We have examined how Nietzsche engaged in a critical dialogue in his Beyond Good and Evil; another topic he examines in this ways is morality. “Every morality is, as opposed to laisser aller, a bit of tyranny against ‘nature’” (sec. 188 ) The mention of laisser aller or the freedom to be for we English speakers, emphasizes Nietzsche’s desire to promote what he considers life-affirming. For Nietzsche morality is considered life-denying because it violates the relativity and diversity of life. Moralities impose artificial, homogenous systems of behavior on people that because of cultural, personal, and even spatial distances can never follow them. Further more human nature strains against the bonds of morality, so society breeds obedience into men and corrupts their natural instincts: “obedience has until now been bred and practiced best among humans… Human development has been so strangely restricted… because the herd instinct is inherited best, at the cost of the skill of commanding.” (sec. 199)

Nietzsche identifies the source of the bondage of morality as distinctly Abrahamic. Judeo-Christian values (he does not mention Islam specifically but would certainly include it) have created a climate that distinctly represses: “Their [the Jews’] prophets fused ‘rich’, ‘godless’, ‘evil’, ‘violent’, and ‘sensuous’ into one entity… the slave revolt in morals begins with them.” (sec. 195) In such a system none of the above concepts can be taken on their own merits; all that is possible is a system of binary opposition for “good” things and “evil” ones. Evil things cannot be embraced regardless of context.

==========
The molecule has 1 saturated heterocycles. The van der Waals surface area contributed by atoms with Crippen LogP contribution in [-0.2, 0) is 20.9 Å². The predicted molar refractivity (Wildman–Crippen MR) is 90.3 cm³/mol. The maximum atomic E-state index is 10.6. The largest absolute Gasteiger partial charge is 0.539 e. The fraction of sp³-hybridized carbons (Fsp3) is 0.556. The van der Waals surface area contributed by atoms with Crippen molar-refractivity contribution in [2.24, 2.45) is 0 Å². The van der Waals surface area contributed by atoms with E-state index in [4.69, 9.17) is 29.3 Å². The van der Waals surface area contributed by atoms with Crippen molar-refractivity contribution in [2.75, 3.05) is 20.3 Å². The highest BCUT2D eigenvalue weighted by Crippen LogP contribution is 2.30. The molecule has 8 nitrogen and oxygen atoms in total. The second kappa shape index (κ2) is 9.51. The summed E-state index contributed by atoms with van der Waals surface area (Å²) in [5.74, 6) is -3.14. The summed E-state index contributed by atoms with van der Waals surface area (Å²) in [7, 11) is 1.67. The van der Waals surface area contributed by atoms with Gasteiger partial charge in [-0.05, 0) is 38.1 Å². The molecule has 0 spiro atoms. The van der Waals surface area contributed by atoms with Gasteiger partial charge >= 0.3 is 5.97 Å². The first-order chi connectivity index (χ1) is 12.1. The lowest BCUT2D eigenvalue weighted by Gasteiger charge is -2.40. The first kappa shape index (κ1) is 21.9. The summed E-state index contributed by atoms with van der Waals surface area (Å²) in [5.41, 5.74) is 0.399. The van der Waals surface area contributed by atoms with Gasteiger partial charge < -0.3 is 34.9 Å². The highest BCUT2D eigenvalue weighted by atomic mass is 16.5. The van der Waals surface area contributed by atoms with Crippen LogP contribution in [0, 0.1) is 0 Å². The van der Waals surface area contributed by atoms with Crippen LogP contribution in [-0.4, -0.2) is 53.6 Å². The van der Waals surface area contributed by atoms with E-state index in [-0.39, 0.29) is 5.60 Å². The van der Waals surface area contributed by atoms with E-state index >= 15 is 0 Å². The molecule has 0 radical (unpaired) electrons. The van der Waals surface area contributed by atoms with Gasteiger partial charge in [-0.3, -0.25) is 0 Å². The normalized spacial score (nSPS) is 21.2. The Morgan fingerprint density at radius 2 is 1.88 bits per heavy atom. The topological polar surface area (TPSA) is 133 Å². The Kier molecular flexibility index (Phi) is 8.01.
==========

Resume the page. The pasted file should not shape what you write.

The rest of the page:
Consider, a moment, eating a delicious kabob the vegetables are perfectly roasted, there is a delicate drizzle of sesame oil, and all of the flavors blend perfectly. Yet in the god and evil binary we are considered “sensuous” and by extension evil. We are told to repress our natural reaction to embrace and revel in that experience. In this context it only be denying and debasing ourselves that we can be what they would consider superlative and what Nietzsche would consider herded.

As a result of this position on Judeo-Christian systems we must stop to consider if Nietzsche’s position refers to all moralities or only this sort. The answer, as usual, is yes and also no. Yes because it is hard if not impossible to point to a moral system at this time that does not frame issues in the same kind of binary. Whatever the system we are looking for some bizarre, ethereal good. In philosophy we are told to think toward “higher” forms and to subject the natural workings of our mind to artificial constructions that classify statements with feeling as invalid. Every facet of society is so infected with this thinking that it indeed seems that all moralities do operate in this system. Does that mean, though, that Nietzsche casts the same doubts on all conceivable moralities? Not precisely, because if we can imagine a morality which conformed to a life-furthering model and embraced free human impulses this might be endorsed. But, would such a system be a morality at all or merely life?